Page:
UK Based startup Gravitricity claims to have developed a wind and hoist system to generate energy from disused mine shafts. At half the cost of Lithium Ion batteries. We take a look
Finishing off the focus on gravity storage this week, we bring to you the claims of Gravitricity, a UK based startup which is aiming to go commercial soon, generating energy from abandoned mine shafts.
For India’s MNRE, which has a call for proposals in the area out right now, this is the sort of proposal that would get them really excited. A way to make better use of the hundreds of abandoned and soon to be shut coal mines with deep shafts and more. In fact, one wonders if the same technique couldn;t be used for those other blights and risks to human life, abandoned wells and who knows, our deadly borewells too?
Gravitricity’s “virtual battery” can be created by hoisting and dropping 12,000-tonne weights down disused mine shafts, according to Imperial College London.
The firm claims that this system stores energy by using electric winches to hoist the weights to the top of the shaft when there is plenty of renewable energy available, then dropping the weights hundreds of metres down vertical shafts to generate electricity when needed. In effect, helping balamce the grid availability of renewables too.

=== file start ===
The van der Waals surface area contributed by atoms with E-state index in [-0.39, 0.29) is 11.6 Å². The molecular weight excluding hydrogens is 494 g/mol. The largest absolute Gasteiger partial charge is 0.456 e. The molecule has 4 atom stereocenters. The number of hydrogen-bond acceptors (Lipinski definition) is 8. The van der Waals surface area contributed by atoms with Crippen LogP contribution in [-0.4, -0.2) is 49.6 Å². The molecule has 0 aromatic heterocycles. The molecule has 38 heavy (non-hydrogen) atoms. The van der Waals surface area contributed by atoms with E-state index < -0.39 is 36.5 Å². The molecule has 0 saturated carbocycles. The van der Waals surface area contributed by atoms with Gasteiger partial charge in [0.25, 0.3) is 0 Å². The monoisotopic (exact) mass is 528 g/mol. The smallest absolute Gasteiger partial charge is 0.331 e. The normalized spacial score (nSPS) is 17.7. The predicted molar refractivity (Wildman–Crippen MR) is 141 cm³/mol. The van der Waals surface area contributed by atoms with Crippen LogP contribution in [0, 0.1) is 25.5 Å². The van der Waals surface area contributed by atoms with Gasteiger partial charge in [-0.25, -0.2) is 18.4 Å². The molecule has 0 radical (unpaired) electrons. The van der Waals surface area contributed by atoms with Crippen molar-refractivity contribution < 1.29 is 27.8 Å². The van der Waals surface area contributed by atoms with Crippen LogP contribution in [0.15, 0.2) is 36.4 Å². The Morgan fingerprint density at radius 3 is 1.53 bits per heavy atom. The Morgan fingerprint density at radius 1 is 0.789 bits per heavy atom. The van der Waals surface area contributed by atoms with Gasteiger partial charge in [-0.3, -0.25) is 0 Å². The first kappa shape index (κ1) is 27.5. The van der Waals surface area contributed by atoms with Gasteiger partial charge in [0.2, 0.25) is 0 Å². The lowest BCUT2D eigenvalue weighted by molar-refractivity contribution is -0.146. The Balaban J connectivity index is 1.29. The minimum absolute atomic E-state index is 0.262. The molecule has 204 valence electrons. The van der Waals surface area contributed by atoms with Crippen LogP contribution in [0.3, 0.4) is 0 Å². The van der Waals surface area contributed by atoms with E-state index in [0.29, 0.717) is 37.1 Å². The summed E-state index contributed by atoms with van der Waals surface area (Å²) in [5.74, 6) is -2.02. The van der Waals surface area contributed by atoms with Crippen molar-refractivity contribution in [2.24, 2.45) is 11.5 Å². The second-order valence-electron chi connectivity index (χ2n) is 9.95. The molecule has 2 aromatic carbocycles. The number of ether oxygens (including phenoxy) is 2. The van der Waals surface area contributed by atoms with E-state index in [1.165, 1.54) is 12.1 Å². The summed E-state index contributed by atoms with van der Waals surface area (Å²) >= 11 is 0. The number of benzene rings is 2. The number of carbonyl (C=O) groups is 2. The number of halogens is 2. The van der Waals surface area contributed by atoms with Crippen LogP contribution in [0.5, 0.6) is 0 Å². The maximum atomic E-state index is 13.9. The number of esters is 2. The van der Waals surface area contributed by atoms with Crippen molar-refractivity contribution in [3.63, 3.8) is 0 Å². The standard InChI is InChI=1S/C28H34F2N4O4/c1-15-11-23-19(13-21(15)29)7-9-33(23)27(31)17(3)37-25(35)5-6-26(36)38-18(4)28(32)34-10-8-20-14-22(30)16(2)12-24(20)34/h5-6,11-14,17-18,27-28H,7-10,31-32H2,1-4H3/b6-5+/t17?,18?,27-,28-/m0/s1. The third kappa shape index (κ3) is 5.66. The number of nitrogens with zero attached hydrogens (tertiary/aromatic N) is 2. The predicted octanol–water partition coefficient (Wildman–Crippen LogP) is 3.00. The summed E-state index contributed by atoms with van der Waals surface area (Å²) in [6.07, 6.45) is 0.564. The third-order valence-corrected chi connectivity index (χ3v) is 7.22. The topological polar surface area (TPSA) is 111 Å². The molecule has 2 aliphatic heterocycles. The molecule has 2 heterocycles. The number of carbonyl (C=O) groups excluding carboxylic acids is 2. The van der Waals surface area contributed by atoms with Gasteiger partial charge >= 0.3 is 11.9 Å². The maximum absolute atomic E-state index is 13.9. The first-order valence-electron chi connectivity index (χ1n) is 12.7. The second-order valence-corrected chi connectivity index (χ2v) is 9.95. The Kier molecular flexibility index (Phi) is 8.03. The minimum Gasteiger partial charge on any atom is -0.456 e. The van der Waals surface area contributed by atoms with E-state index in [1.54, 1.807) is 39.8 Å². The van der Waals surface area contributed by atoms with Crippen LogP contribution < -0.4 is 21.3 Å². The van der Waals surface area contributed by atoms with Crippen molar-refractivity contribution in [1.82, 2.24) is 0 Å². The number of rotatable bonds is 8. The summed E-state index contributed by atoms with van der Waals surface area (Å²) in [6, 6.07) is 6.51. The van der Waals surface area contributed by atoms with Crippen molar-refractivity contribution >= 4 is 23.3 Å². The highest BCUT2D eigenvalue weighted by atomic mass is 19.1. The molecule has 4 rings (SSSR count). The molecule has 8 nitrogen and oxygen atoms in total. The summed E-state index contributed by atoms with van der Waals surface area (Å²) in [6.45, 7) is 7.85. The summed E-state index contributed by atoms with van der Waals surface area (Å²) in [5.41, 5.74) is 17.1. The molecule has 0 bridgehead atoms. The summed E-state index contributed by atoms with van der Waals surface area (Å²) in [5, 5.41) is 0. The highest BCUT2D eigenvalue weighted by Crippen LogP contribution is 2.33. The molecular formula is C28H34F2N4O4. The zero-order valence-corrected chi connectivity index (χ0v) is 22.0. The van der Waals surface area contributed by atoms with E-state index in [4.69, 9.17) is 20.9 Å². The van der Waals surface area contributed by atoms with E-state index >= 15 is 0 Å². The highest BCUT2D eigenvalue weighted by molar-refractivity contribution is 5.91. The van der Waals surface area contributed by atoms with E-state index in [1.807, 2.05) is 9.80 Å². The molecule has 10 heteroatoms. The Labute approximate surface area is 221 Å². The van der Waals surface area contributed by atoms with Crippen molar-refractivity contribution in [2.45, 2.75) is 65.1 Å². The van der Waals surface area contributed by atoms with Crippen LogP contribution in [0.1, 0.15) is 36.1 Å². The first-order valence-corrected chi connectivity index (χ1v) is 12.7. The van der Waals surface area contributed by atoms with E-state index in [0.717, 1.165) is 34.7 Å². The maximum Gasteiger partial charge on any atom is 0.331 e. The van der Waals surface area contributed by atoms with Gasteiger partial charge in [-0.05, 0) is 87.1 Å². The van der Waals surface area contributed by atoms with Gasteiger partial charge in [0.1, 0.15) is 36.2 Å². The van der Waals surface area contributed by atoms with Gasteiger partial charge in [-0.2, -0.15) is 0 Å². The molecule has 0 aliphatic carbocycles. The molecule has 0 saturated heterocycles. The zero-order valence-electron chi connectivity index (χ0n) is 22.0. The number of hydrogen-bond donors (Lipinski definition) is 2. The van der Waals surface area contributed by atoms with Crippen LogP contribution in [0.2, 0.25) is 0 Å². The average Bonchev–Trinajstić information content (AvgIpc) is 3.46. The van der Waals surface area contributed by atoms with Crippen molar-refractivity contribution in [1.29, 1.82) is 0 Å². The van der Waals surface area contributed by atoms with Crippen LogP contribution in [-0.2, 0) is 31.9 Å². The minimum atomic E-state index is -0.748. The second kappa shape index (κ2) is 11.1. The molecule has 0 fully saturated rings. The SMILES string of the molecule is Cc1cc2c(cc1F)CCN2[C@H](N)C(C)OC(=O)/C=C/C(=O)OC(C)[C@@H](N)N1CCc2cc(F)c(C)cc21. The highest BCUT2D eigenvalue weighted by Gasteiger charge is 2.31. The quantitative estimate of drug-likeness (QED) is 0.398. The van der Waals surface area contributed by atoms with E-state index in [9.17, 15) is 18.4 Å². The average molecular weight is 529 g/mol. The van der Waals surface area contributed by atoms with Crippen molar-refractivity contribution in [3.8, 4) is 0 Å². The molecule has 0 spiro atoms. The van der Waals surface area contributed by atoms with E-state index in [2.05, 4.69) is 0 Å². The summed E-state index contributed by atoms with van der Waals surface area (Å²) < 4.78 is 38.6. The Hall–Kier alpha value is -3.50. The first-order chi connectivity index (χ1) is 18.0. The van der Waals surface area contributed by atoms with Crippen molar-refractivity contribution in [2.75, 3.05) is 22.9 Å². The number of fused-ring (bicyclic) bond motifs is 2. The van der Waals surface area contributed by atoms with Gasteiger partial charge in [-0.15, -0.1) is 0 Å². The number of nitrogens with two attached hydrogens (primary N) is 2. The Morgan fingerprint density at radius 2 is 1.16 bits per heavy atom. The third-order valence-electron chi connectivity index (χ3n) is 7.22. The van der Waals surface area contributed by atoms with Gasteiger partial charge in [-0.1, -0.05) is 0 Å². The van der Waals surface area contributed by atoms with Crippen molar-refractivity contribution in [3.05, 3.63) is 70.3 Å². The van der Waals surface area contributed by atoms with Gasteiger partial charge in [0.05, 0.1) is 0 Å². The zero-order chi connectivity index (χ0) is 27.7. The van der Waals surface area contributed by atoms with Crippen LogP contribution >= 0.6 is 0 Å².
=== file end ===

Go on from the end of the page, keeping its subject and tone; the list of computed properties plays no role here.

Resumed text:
Charlie Blair, Gravitricity’s managing director, was quoted as saying that “The beauty of this is that this can be done multiple times a day for many years, without any loss of performance. This makes it very competitive against other forms of energy storage – including lithium-ion batteries.”
The form claims that a full-scale project would drop 24 weights totalling 12,000 tonnes to a depth of 800 metres to produce enough electricity to power 63,000 homes for more than an hour.
Comparing its costs to a 10MW lithium-ion battery, which would reportedly cost $367 per megawatt-hour over its lifetime compared with a cost of $171/MWh for electricity from a Gravitricity project.
For its troubles, Gravitricity was awarded awarded £650,000 funding from Innovate UK’s Infrastructure Systems Innovation competition in 2018. with the tech developed by Peter Fraenkel MBE and Martin Wright, the firm is raising fresh funds to complete a 250 KW demo project currently. It is also apparently in discussions with mine owners in Europe and South Africa, with mine shafts as deep as 200 metres, to deploy the tech.